Abarca Mitchell grew up during the 1950s and '60s, the oldest of seven in a tight-knit family. She always danced, taking cues from Hollywood figures until a fourth-grade teacher saw her talent and encouraged her to seek formal training. The family couldn't afford ballet lessons, but Abarca Mitchell earned a scholarship to attend The Juilliard School's Saturday youth program, and later the Harkness Ballet's professional training program. But for all of those ballet classes, Abarca Mitchell never had the opportunity to see or perform in a ballet production. She didn't understand the purpose behind ballet's tedious class exercises.

When the fast-growing Harkness Ballet moved its scholarship students to the June Taylor Studio on Broadway, Abarca Mitchell remembers hearing live drumming, clapping and laughter coming from the studio across the hall. It was a jazz class taught by Jaime Rogers, who'd played Loco in the West Side Story movie. Abarca Mitchell started sneaking into Rogers' classes.

When Harkness informed her that her scholarship was exclusively for ballet, Abarca Mitchell left the program. She saw no future for herself in the white-dominated ballet world, and focused on academics during her last two years of high school.

At 17, Abarca Mitchell met Arthur Mitchell. He had made history as the first Black principal dancer with New York City Ballet, which he had joined in 1955, and had just begun to shape what would become Dance Theatre of Harlem when he hired Abarca Mitchell in 1968. Within a month, she was back on pointe. Within two months, she was performing in Arthur Mitchell's Tones. "I didn't even know what ballet was until I was onstage," Abarca Mitchell says. "All of a sudden, it was my heart and soul."

Arthur Mitchell made sure his dancers saw NYCB perform, and subsequently brought Balanchine's Agon, Concerto Barocco and other NYCB works into the DTH repertoire. "Physically and emotionally, I felt the connection of jazz in Balanchine's choreography," Abarca Mitchell says. "His neoclassical style was just funky to me. I could totally relate."

For the first time, Abarca Mitchell danced with people who looked like her and shared the same aspirations, she says, with a leader who "saw us through his eyes of love and achievement."

In Abarca Mitchell's 30s, after a performing career that took her from DTH to the film version of The Wiz to Bob Fosse's Dancin' and beyond, her husband's job took their family to Atlanta. She soon connected with Gilreath and Waverly Lucas. The couple, also DTH alumni, were influenced by Arthur Mitchell's model when they founded Ballethnic, seeking to create access for dancers of all backgrounds to develop as classical dancers and perform a repertoire that represents the company's culturally diverse home city. Over time, Abarca Mitchell became a trusted advisor.

Abarca Mitchell goes in at least twice a year to coach Ballethnic's productions—such as Urban Nutcracker, set in Atlanta's historically Black Sweet Auburn neighborhood, and The Leopard Tale, which features the company's signature blend of classical pointe work with polyrhythmic dance forms of the African diaspora. These final rehearsals give Abarca Mitchell a way to fast-track the transfer of her mentor's values.

Two dancers in blue and black practice clothes and face masks, the woman in pointe shoes, pose together in a first arabesque tendu. Abarca Mitchell steps out of a mirrored pose as she adjusts the fingertips of the male dancer.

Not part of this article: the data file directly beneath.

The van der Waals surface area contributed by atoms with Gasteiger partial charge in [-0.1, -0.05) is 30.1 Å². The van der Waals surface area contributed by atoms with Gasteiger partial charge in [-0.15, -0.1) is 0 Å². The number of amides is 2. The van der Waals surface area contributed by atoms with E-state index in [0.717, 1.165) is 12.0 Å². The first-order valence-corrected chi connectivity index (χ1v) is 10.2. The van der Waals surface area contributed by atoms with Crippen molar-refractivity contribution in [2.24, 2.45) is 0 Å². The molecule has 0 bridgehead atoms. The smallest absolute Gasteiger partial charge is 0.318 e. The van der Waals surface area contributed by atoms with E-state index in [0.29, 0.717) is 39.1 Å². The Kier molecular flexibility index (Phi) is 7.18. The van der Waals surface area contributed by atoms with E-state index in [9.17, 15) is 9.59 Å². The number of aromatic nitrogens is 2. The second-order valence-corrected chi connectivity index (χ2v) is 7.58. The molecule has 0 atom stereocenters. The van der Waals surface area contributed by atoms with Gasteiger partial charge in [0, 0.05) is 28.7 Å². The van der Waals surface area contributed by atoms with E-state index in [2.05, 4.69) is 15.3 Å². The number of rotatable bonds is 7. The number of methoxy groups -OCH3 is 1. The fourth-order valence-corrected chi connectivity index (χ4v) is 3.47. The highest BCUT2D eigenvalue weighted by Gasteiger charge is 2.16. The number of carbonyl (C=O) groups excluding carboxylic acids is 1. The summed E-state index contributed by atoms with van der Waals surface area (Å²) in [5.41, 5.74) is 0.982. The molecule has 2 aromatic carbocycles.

Lydia Abarca Mitchell works with Ballethnic's Calvin Gentry and Karla Tyson.

Courtesy Ballethnic Dance Company

She recalls that Arthur Mitchell taught his dancers to present themselves at their finest—to enter a room with their heads held high and shoulders back—and to dress, speak and walk with dignity and self-respect. He reminded them that they were pioneers and ambassadors for Blacks in ballet. As the company gained international stature—Abarca Mitchell was the first Black female ballerina to appear on the cover of Dance Magazine, in 1975—he insisted the dancers remain humble and in service to the greater mission. But he was also a taskmaster. "No nonsense, no excuses," Abarca Mitchell says. "There was no slack. If he was rehearsing something that you're not in, you'd better be on the side learning it."

"He didn't throw compliments around at all. You had to really kill yourself to get a smile from him." After a run-through, she says, "you didn't want to be singled out."

Abarca Mitchell takes a slightly different approach, though she doesn't compromise on the values her mentor instilled. When coaching large casts of all ages and different levels for Ballethnic, she has found ways to inspire people without tearing them down. She calls it a "tough love" approach.

"I've got to make them want to do it. I don't want to beat them into doing it," Abarca Mitchell says. "I tell them, 'You're here because you want to be, and because you auditioned and were accepted. Now, show me why I should keep you here.'"

"I tell them, 'I'm here to make sure you'll look good—you know: 'That looks fake. Let's make it look real. Think about what you're doing, so that it's not just a gesture.'"

Arthur Mitchell instilled this level of emotional honesty in his dancers, and it was key to the company's quick success. "We were bringing a thought forward," says Abarca Mitchell. "We were bringing a feeling forward, so that the audience could connect with us."

In addition to her position as rehearsal director for Ballethnic, Abarca Mitchell is today part of 152nd Street Black Ballet Legacy, a group of DTH alumni who seek to give voice to people responsible for the company's success in its early years. "It's incredible," she says, "how many people took something from DTH and applied it to their lives."

As Ballethnic prepares to co-host the International Association of Blacks in Dance Conference and Festival in January 2022, Abarca Mitchell hopes to help strengthen the network of dance companies associated with Ballethnic, such as Memphis' Collage Dance Collective. "The dream is for all of us to collaborate with each other," she says, "so that it becomes more normal to see a Black ballerina, so it's not just a token appearance."

Today's young dancers face different challenges from what Abarca Mitchell faced. She finds that they're more easily distracted, and sometimes act entitled, because they don't know or appreciate how hard earlier Black ballerinas like herself worked to clear a path for them. But what she's passing on will benefit them, whether they choose to pursue dance careers or become doctors, lawyers, professors or something else entirely. "The principles are the same," she says. "Work for what you want, and you will achieve it."